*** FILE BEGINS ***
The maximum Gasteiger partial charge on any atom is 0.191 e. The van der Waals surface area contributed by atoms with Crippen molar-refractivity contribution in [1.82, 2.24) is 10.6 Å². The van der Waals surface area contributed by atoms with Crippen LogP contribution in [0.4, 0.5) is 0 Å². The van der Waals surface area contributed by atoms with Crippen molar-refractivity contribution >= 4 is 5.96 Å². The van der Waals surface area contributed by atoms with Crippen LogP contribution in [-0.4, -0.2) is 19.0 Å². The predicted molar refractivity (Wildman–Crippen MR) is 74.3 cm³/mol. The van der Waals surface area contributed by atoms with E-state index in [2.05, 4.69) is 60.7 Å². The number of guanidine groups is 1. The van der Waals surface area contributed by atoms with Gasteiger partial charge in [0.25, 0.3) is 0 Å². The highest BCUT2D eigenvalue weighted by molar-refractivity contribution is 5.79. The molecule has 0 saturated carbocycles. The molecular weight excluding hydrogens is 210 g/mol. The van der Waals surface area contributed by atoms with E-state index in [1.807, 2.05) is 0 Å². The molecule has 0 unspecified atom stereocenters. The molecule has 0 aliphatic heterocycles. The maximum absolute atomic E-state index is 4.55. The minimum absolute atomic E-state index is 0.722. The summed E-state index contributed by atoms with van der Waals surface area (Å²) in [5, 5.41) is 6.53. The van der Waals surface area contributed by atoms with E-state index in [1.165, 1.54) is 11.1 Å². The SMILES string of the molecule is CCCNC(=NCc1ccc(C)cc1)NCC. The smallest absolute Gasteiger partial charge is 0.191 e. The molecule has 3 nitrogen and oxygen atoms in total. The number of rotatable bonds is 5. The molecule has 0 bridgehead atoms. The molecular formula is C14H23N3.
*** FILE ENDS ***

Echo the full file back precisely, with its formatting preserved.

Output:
The maximum Gasteiger partial charge on any atom is 0.191 e. The van der Waals surface area contributed by atoms with Crippen molar-refractivity contribution in [1.82, 2.24) is 10.6 Å². The van der Waals surface area contributed by atoms with Crippen LogP contribution in [0.4, 0.5) is 0 Å². The van der Waals surface area contributed by atoms with Crippen molar-refractivity contribution >= 4 is 5.96 Å². The van der Waals surface area contributed by atoms with Crippen LogP contribution in [-0.4, -0.2) is 19.0 Å². The predicted molar refractivity (Wildman–Crippen MR) is 74.3 cm³/mol. The van der Waals surface area contributed by atoms with E-state index in [2.05, 4.69) is 60.7 Å². The number of guanidine groups is 1. The van der Waals surface area contributed by atoms with Gasteiger partial charge in [0.25, 0.3) is 0 Å². The highest BCUT2D eigenvalue weighted by molar-refractivity contribution is 5.79. The molecule has 0 saturated carbocycles. The molecular weight excluding hydrogens is 210 g/mol. The van der Waals surface area contributed by atoms with E-state index in [1.807, 2.05) is 0 Å². The molecule has 0 unspecified atom stereocenters. The molecule has 0 aliphatic heterocycles. The maximum absolute atomic E-state index is 4.55. The minimum absolute atomic E-state index is 0.722. The summed E-state index contributed by atoms with van der Waals surface area (Å²) in [5, 5.41) is 6.53. The van der Waals surface area contributed by atoms with E-state index in [1.165, 1.54) is 11.1 Å². The SMILES string of the molecule is CCCNC(=NCc1ccc(C)cc1)NCC. The smallest absolute Gasteiger partial charge is 0.191 e. The molecule has 3 nitrogen and oxygen atoms in total. The number of rotatable bonds is 5. The molecule has 0 bridgehead atoms. The molecular formula is C14H23N3.